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Shibboleth: A Templar Monitor, by George Cooper Connor, [1894], at

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Persepolis.—This was the chief city, or capital, of the Persian kingdom proper. Alexander destroyed it, and Darius Hystaspes is supposed to have founded it. To-day its ruins stand in the valley of Schiraz, the wonder of the world. These ruins are an immense platform, fifty feet above the plain, hewn partly out of the mountain itself, the remainder built of marble blocks from twenty to sixty feet in length, so nicely fitted together that the joints are scarcely discernible to-day. This platform is fourteen hundred feet long, and nine hundred feet wide, and faces the four quarters of the world. The ascent from the plain is made by marble steps, passing colossal figures, until you reach the gigantic columns, with their beautiful capitals, twelve to fifteen feet in circumference, and fifty feet high, which supported the cedar roof that protected the residents from the hot sun. And there you see rows of carved images, men of every nation and clime.

This was the palace of Darius. To this palace Ahasuerus may have brought his fair Jewish wife, Esther, from Tusa, and from there had her conducted to the other palace still farther up the mountain, which the drunken Alexander burned B. C. 330.

Susa, or Shushan.—So named because of the lilies that abounded in the valley. In Daniel's time it was in possession of the Babylonians, but when Cyrus conquered Babylon he transferred it to Persia.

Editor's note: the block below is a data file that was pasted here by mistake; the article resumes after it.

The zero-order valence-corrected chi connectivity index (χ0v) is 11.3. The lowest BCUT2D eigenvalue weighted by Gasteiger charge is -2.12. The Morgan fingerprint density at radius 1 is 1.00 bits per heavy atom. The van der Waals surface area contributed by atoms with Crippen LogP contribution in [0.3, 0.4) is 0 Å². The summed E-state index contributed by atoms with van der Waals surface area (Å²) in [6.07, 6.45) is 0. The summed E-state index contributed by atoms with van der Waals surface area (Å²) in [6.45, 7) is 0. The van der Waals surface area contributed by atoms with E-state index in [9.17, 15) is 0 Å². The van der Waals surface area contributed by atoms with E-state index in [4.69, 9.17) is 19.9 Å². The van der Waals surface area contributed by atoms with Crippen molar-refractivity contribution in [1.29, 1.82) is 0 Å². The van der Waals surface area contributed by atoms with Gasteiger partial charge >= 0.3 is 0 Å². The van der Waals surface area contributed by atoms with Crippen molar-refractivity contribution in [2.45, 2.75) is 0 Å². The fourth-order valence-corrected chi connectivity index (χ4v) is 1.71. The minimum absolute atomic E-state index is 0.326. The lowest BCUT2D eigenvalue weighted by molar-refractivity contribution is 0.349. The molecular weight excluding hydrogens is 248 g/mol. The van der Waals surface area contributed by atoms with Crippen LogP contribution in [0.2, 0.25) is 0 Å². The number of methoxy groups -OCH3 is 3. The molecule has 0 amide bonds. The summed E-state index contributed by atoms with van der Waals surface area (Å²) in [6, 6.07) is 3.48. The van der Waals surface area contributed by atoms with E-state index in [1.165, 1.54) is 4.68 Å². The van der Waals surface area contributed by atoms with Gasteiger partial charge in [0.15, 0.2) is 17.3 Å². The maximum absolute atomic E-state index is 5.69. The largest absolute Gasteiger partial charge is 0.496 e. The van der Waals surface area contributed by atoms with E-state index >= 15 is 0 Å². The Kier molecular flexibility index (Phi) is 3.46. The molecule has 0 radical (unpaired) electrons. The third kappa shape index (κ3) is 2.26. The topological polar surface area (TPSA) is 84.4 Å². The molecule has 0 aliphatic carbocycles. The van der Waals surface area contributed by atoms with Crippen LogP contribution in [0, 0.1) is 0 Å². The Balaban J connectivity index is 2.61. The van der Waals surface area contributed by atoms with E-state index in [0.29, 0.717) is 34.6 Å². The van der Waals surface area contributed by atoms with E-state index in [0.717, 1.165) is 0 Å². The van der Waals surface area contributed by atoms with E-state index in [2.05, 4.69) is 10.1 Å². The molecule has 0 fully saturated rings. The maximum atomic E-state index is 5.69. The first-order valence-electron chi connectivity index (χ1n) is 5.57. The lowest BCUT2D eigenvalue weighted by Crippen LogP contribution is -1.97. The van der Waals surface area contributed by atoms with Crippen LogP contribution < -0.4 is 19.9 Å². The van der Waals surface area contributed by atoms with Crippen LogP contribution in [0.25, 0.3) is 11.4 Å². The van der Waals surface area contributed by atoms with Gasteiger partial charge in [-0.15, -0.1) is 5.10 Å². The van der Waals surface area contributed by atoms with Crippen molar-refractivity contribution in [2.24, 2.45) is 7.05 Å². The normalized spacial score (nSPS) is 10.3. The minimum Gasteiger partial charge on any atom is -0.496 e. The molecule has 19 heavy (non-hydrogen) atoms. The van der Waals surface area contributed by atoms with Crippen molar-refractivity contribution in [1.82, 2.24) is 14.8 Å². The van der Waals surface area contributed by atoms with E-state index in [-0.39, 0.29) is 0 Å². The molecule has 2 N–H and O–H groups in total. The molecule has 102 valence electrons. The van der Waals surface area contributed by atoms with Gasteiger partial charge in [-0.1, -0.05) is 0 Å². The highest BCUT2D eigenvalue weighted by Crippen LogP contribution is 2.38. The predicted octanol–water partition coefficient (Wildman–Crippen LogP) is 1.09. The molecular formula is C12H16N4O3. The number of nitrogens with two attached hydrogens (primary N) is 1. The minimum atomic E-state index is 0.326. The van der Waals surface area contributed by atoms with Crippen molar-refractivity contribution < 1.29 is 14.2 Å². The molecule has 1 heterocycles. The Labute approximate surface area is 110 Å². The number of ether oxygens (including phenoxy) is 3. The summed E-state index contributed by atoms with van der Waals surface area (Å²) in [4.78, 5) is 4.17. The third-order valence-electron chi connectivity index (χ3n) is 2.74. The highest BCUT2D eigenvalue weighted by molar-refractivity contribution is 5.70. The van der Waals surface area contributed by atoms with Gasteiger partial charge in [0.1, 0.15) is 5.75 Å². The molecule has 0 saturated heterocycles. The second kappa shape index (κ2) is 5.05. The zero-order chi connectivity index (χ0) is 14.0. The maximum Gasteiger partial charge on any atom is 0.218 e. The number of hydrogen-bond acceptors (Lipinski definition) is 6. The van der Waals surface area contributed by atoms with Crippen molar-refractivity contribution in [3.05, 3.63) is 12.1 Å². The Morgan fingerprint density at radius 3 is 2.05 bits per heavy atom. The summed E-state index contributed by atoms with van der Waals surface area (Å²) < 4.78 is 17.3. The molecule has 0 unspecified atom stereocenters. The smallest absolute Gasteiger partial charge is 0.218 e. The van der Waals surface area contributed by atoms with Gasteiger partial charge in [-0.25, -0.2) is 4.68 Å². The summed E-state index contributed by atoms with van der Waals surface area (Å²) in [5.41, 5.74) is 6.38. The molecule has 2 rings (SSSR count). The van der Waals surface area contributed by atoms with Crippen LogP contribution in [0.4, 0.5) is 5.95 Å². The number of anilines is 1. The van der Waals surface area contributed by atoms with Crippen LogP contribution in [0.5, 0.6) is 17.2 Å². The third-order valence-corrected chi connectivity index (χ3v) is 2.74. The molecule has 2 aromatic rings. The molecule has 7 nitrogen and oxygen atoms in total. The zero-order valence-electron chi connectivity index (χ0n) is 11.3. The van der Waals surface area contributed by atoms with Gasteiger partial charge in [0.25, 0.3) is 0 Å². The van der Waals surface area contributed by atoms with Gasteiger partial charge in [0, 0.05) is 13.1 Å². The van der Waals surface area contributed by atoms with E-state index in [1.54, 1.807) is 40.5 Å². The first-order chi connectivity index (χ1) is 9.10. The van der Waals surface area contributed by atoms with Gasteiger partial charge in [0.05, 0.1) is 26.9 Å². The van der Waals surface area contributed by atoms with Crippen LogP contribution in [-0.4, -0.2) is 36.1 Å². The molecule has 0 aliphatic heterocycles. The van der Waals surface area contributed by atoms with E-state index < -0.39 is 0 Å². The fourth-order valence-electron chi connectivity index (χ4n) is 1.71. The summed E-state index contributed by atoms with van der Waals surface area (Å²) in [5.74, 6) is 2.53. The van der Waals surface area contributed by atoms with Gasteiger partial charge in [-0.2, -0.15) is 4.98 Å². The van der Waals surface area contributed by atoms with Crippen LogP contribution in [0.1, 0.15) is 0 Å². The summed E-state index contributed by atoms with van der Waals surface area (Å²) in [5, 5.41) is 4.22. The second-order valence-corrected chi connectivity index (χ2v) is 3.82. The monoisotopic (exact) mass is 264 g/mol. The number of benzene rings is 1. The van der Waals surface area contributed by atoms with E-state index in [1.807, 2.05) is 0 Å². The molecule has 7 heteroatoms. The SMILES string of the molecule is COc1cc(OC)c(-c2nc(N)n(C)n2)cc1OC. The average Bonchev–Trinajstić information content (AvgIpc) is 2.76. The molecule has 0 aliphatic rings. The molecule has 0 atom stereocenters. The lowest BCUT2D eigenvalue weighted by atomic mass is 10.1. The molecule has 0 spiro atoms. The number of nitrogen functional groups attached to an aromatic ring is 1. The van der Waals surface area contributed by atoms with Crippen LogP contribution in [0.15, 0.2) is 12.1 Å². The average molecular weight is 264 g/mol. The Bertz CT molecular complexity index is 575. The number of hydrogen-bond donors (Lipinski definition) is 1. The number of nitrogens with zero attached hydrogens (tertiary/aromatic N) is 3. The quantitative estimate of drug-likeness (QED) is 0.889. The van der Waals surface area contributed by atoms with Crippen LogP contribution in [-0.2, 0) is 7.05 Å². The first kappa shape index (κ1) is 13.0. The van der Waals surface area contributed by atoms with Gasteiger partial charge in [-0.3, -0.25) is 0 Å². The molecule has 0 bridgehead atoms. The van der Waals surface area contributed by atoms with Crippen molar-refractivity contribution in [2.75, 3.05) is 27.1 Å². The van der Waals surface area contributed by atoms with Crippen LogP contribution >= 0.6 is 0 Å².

It was from this city of Shushan that Darius issued his decree for the rebuilding of Jerusalem, and its Temple, it being the winter residence of Darius, and of all the Persian kings after Cyrus. In gratitude for this decree the Jews called the eastern gate of the Second Temple the Gate of Shushan. It is said that a resemblance of the city of Shushan was engraved upon that gate.

Ecbatana.—This was a city of the Medes, a beautiful place, and after the union of the Medes and Persians became a favorite summer residence of the Persian monarchs.

In this city is shown to-day the tombs of Mordecai and Esther, but why they should have been interred in that city is a mystery.

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It was in Ecbatana that Cyrus held his capital, and in its archives, therefore, was found the roll which proved to Darius that Cyrus had made a decree allowing the Jews to rebuild the Temple.

It is held by many that it was in this city of Ecbatana that Zoroaster made his first appearance.



Up to the seizure of the throne by Smerdis the Magian religion was dominant among the Medes and Persians. That religion abominated the worship of images, as Judaism did, and worshiped the One God only by fire. This religion fell into disgrace when its chief, Smerdis, was driven from the throne with such awful slaughter. Darius was a Magian at that time, and for some time afterwards.

Sabianism was idolatry, the opposite of Magianism, but it gained favor on the disgrace of the Magians. This religion consisted chiefly in the worship of the host of heaven,—hence the name from tsaba, host,—and the worship of the planets. In his later life this religion became so powerful that Darius gave it his adherence.

Next: Concluding Remarks